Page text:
When diglossia meets dyslexia: The effect of diglossia on voweled and unvoweled word reading among native Arabic-speaking dyslexic children

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Abstract

Native Arabic speakers read in a language variety that is different from the one they use for everyday speech. The aim of the present study was: (1) to examine Spoken Arabic (SpA) and Standard Arabic (StA) voweled and unvoweled word reading among native-speaking sixth graders with developmental dyslexia; and (2) to determine whether SpA reading ability among children with dyslexia predicts StA reading fluency in the two orthographies: voweled and unvoweled. A comparison was made to three age groups of typically developing children: a group matched by chronological age, a group of children who are two years younger, and a group of children who are 4 years younger. Findings show that diglossia has a strong impact on reading ability in dyslexic children. Moreover, vowelization plays a pivotal role in the reading ability of Arabic-speaking children with dyslexia in both SpA and StA. This role is evident in the different performance patterns of dyslexic participants as compared with controls on word-reading accuracy and fluency for SpA versus StA. Finally, StA word-reading fluency appears to depend on and to be reliably and powerfully predicted by SpA word-level reading ability. These results underscore the role of diglossia and vowelization in the manifestation of dyslexia in Arabic-speaking children.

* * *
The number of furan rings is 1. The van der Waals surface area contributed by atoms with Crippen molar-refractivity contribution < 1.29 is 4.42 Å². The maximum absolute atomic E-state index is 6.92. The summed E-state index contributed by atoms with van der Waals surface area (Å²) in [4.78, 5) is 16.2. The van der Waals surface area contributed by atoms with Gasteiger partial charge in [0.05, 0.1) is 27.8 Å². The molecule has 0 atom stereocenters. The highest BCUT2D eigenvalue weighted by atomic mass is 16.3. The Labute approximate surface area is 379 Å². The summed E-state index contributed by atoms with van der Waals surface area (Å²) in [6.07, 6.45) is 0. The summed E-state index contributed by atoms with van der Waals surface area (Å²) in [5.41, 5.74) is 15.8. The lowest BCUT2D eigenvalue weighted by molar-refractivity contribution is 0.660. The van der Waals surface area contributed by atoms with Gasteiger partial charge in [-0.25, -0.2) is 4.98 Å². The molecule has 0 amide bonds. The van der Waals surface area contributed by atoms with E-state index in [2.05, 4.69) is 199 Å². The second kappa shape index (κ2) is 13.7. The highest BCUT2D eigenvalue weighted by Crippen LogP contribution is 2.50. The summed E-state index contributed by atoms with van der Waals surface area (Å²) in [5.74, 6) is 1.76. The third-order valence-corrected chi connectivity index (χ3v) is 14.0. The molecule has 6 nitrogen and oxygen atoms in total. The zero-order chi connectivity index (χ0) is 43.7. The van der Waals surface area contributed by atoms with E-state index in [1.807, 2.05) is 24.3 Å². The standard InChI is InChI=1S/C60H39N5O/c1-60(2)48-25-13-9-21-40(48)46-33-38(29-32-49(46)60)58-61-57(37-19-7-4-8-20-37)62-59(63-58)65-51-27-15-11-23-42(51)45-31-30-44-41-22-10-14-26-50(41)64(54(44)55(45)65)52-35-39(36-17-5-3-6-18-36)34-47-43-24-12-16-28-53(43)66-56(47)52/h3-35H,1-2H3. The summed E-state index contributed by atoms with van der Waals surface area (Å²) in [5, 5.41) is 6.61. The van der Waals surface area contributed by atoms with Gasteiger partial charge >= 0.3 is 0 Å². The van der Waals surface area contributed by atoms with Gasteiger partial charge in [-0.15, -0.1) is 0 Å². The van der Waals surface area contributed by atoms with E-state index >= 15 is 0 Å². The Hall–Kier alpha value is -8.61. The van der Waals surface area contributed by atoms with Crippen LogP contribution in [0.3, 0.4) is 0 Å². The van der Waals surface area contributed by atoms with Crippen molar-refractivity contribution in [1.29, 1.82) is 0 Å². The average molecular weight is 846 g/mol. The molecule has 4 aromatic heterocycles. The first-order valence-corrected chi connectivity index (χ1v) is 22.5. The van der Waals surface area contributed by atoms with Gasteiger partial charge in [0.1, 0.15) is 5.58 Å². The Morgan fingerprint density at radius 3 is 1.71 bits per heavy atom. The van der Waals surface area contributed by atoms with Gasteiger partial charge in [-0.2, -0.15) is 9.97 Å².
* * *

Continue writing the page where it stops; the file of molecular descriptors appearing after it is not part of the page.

Original languageEnglish
Pages (from-to)1089-1113
Number of pages25
JournalReading and Writing
Volume30
Issue number5
Early online date23 Dec 2016
DOIs
StatePublished - 1 May 2017

Bibliographical note

Publisher Copyright:
© 2016, Springer Science+Business Media Dordrecht.

Keywords

  • Developmental dyslexia
  • Diglossia
  • Vowelization
  • Word reading

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